Characteristics of UV-B irradiance at Syowa Station, Antarctica: Analyses of the measurements and comparison with numerical simulations

Teruo Aoki, Tadao Aoki, Masashi Fukabori, Toshinori Takao

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Abstract

The characteristics of UV-B (λ = 290-315 nm) irradiance at Syowa Station (69°00′S, 39°35′E) in Antarctica were investigated by the numerical simulations with the multiple scattering radiative transfer model for the atmosphere-snow system, and the analyses of measured UV-B irradiance in 1996. By the numerical simulations a study has been made on the sensitivity of UV-B irradiance to the snow grain size, surface condition, cloud cover, Antarctic aerosol, solar zenith angle and total ozone amount. On the snow surface it was found that the effect of multiple reflection between atmosphere (or cloud) and snow surface of high albedo is important for the characteristics of UV-B irradiance. By the analyses of measured UV-B irradiance it was found that the occurrence of the maximum UV-B irradiance was not in December at maximum solar elevation, but in November when the low total ozone amount was observed. This shows that the time in a year reaching the minimum total ozone amount is important for determining the annual trend of UV-B irradiance. It was also found that the values of UV-B irradiance would be enhanced by the occurrence of cloud for the cloud amount of 9/10-10-/10 due to the effect of multiple reflection between cloud layers and snow surface. As a whole, theoretically calculated values of spectral and spectrally integrated UV-B irradiance agree well with the measured ones, however, at the low solar elevation or low energy level of UV-B irradiance, the measured values of UV-B irradiance were larger than the calculated ones due to the less sensitivity of the instrument to the weak irradiance.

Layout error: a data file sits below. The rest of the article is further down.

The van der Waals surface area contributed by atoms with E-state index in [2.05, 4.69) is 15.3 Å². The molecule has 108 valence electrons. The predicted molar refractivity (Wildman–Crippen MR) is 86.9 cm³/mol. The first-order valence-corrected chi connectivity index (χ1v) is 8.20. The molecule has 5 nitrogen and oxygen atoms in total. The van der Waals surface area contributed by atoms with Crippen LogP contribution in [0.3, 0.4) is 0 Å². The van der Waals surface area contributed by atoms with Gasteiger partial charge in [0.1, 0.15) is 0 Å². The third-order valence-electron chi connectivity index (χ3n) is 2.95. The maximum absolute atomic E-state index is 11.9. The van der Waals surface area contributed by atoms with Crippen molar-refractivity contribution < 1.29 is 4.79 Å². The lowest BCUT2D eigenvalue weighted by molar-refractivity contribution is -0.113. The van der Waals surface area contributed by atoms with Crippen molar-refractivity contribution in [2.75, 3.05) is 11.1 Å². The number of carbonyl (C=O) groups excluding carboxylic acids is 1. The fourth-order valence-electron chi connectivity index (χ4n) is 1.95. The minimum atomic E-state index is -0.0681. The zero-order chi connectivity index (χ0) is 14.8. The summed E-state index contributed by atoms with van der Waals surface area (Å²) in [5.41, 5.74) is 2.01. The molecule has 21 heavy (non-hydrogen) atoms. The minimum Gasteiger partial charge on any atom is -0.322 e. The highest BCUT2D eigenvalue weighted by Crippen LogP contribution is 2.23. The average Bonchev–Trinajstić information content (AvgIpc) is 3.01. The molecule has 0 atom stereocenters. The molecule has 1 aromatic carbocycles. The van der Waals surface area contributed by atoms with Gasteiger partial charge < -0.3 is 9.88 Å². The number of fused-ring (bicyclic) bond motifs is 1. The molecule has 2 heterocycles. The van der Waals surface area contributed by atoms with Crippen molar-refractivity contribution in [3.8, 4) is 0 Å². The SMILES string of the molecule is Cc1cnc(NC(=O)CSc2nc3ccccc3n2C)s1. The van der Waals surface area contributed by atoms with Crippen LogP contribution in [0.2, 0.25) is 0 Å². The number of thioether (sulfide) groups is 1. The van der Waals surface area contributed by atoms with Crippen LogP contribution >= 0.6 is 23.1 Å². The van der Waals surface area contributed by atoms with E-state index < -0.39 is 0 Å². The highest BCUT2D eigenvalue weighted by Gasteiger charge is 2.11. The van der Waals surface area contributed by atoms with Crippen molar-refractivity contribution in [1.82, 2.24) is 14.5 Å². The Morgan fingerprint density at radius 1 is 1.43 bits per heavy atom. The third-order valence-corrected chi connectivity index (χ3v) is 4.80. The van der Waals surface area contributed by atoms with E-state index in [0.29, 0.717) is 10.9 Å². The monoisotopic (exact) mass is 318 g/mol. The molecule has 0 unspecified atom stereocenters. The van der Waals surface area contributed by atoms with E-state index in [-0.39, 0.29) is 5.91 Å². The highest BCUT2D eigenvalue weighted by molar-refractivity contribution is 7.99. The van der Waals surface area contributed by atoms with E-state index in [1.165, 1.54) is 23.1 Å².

Original languageEnglish
Pages (from-to)161-170
Number of pages10
JournalJournal of the Meteorological Society of Japan
Volume80
Issue number2
DOIs
Publication statusPublished - Apr 1 2002

ASJC Scopus subject areas

  • Atmospheric Science

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